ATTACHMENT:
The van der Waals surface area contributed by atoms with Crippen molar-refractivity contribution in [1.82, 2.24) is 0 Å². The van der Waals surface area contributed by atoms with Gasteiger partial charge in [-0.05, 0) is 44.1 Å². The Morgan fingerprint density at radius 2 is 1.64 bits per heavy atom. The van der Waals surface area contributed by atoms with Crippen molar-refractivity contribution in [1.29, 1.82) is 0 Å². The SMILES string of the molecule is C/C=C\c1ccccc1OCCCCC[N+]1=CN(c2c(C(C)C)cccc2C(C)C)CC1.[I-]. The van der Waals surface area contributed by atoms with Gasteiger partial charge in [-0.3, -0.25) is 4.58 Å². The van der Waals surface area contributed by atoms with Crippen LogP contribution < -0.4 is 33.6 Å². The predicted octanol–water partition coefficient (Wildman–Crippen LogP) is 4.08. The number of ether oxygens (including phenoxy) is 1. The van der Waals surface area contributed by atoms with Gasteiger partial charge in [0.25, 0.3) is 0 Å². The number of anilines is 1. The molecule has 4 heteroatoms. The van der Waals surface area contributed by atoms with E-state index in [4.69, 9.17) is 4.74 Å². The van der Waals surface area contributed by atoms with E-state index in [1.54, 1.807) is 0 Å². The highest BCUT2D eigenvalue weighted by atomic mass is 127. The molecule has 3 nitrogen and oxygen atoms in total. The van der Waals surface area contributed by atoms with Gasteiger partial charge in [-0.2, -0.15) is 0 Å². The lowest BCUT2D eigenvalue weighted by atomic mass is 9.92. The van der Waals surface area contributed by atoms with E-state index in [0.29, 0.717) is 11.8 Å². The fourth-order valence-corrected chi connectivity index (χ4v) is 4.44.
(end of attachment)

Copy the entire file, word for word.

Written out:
The van der Waals surface area contributed by atoms with Crippen molar-refractivity contribution in [1.82, 2.24) is 0 Å². The van der Waals surface area contributed by atoms with Gasteiger partial charge in [-0.05, 0) is 44.1 Å². The Morgan fingerprint density at radius 2 is 1.64 bits per heavy atom. The van der Waals surface area contributed by atoms with Crippen molar-refractivity contribution in [1.29, 1.82) is 0 Å². The SMILES string of the molecule is C/C=C\c1ccccc1OCCCCC[N+]1=CN(c2c(C(C)C)cccc2C(C)C)CC1.[I-]. The van der Waals surface area contributed by atoms with Gasteiger partial charge in [-0.3, -0.25) is 4.58 Å². The van der Waals surface area contributed by atoms with Crippen LogP contribution < -0.4 is 33.6 Å². The predicted octanol–water partition coefficient (Wildman–Crippen LogP) is 4.08. The number of ether oxygens (including phenoxy) is 1. The van der Waals surface area contributed by atoms with Gasteiger partial charge in [0.25, 0.3) is 0 Å². The number of anilines is 1. The molecule has 4 heteroatoms. The van der Waals surface area contributed by atoms with E-state index in [4.69, 9.17) is 4.74 Å². The van der Waals surface area contributed by atoms with E-state index in [1.54, 1.807) is 0 Å². The highest BCUT2D eigenvalue weighted by atomic mass is 127. The molecule has 3 nitrogen and oxygen atoms in total. The van der Waals surface area contributed by atoms with Gasteiger partial charge in [-0.2, -0.15) is 0 Å². The lowest BCUT2D eigenvalue weighted by atomic mass is 9.92. The van der Waals surface area contributed by atoms with E-state index in [0.29, 0.717) is 11.8 Å². The fourth-order valence-corrected chi connectivity index (χ4v) is 4.44.